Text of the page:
Blog Entry

2011 Hall of Fame induction poignant, emotional

Posted on: August 6, 2011 11:17 pm
Edited on: August 7, 2011 2:59 pm

Posted by Ryan Wilson

                                                             Ed Sabol | Richard Dent (photos) | Chris Hanburger 
                         Shannon Sharpe (photos) | Marshall Faulk (photos) | Les Richter | Deion Sanders (photos)
                           Pro Football Hall of Fame: Class of 2011
 | Hall of Fame photos | More Hall of Fame news

The 2011 Pro Football Hall of Fame weekend may have been without an actual NFL game (the Bears and Rams were scheduled to play before the lockout dragged into July and led to its cancellation), but the induction ceremony wasn't without poignant moments, raw emotion, and inspiration.

Seven members were a part of the 2011 class: 

Ed Sabol. Ninety-four years old, Sabol gave his acceptance speech from a wheelchair while sounding every bit as lucid and spry as he appeared in possibly one of the best Hall of Fame introduction videos ever. Sabol's son, Steve, who is battling brain tumors, presented Ed for introduction.

"I've dreamt the impossible dream and I'm living it right now," Sabol said Saturday night. "This honor tonight really goes to NFL Films. I just happen to be accepting all the accolades. … I just want to say one thing: I've been very, very happy to have been your boss for all these years. You're a great bunch of people, dedicated, hard-working and loyal, and the reason I'm sitting up here."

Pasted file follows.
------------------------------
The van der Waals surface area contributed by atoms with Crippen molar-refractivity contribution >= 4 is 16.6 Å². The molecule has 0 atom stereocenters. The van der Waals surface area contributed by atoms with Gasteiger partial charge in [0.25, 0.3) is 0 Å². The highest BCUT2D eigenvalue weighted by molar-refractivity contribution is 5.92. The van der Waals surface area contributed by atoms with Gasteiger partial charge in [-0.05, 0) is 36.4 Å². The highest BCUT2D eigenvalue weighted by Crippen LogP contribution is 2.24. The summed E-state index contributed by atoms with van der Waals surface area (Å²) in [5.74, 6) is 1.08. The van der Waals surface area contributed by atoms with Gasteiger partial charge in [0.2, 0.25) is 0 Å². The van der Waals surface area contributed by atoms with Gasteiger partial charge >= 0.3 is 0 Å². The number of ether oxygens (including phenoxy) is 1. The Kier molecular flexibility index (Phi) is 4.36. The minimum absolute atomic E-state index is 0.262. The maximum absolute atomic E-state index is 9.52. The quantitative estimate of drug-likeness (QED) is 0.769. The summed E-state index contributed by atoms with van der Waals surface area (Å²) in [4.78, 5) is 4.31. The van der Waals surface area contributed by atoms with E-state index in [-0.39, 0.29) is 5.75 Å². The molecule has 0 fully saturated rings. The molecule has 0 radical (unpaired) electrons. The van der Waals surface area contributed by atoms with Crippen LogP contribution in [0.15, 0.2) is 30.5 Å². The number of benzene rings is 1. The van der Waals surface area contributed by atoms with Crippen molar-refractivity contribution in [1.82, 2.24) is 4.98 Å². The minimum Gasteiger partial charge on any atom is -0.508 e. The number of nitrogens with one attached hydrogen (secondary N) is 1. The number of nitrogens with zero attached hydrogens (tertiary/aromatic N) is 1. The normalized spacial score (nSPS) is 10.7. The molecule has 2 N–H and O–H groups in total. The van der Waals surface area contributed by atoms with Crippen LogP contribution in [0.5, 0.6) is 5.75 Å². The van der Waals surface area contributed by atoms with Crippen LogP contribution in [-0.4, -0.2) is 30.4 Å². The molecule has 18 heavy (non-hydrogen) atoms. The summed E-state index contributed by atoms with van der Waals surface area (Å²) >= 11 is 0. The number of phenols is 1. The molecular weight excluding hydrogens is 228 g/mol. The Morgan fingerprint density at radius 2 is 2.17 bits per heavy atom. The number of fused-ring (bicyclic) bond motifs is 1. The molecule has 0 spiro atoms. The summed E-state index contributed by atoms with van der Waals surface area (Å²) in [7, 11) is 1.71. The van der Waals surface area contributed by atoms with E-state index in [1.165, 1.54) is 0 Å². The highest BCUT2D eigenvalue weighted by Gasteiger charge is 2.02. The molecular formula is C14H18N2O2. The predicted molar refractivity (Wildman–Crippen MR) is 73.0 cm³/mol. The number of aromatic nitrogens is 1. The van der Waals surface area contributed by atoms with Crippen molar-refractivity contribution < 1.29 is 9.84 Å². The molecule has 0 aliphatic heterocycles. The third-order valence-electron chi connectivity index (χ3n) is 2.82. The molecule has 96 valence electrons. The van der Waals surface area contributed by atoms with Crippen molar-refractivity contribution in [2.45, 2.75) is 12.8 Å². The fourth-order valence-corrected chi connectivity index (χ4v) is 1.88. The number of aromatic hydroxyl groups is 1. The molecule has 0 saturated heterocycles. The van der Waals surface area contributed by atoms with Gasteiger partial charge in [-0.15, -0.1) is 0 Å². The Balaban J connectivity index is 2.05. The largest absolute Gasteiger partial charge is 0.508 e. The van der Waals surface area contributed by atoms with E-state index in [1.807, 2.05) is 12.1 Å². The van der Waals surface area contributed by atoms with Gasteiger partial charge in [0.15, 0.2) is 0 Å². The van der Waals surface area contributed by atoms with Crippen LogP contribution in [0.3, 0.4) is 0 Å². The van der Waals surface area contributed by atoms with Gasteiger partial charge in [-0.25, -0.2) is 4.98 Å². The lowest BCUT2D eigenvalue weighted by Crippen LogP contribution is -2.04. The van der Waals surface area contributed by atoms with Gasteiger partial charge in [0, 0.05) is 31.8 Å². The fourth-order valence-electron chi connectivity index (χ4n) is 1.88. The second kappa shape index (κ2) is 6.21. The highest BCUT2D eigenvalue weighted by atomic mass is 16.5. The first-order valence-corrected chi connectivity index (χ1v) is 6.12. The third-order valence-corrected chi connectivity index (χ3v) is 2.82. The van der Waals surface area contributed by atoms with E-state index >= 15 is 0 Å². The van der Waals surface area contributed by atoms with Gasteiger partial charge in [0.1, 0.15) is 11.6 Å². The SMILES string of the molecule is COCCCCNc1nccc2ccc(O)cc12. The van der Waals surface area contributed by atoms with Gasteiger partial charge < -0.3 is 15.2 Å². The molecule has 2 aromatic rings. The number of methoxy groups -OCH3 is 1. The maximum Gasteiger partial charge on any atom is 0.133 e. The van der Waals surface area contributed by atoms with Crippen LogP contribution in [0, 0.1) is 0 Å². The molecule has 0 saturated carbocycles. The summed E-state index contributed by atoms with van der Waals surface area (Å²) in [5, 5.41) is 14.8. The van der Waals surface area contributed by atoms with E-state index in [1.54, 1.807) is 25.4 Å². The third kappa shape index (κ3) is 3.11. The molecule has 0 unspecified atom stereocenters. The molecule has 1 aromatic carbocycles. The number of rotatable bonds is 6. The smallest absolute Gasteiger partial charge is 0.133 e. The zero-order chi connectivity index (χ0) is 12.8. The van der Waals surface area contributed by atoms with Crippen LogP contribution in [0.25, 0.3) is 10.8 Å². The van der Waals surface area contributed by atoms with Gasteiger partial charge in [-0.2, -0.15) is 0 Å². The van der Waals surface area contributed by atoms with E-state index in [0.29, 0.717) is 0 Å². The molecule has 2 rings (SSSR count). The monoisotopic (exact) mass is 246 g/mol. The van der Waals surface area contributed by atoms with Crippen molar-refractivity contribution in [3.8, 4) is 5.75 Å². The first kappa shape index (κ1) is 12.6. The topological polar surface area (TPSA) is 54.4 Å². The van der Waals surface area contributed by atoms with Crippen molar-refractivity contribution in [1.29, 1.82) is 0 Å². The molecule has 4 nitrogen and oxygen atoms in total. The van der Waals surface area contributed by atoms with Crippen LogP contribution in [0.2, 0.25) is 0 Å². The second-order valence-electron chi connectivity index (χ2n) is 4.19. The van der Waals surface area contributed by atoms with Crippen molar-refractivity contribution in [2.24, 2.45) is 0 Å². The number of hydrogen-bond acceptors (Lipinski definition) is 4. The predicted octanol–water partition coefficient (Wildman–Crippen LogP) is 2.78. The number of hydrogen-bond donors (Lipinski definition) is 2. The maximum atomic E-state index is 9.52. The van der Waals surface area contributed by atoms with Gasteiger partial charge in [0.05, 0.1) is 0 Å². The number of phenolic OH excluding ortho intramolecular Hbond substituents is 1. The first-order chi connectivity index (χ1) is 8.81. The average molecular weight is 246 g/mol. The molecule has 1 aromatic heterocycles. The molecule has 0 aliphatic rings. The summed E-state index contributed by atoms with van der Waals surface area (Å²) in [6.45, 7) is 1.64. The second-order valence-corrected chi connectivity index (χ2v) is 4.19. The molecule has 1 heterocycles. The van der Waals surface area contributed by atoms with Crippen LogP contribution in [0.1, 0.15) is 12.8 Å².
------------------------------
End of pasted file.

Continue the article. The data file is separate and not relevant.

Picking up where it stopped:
Richard Dent. The former Tennessee State University player was an integral part of the 1985 Chicago Bears defense, one of the best defenses in modern NFL history. And Saturday, he becomes the third member of that unit to be inducted into the Hall of Fame. Dent, who had to wait seven years for this day, joins Dan Hampton and Mike Singletary.

"I grew up in a town where a man said 'I have a dream.' … As a kid growing up at that time, listening to [Martin Luther King], all I could do was dream," said Dent Saturday night. "… Never in my wildest dreams did I think I would be here."

Chris Hanburger. With his North Carolina drawl and dry wit, Hanburger's speech was as much a stand-up set as it was an acceptance speech. And by the end of the night, Deion Sanders called Hanburger, who Sanders hadn't met before the weekend, a friend, saying "I love you, man."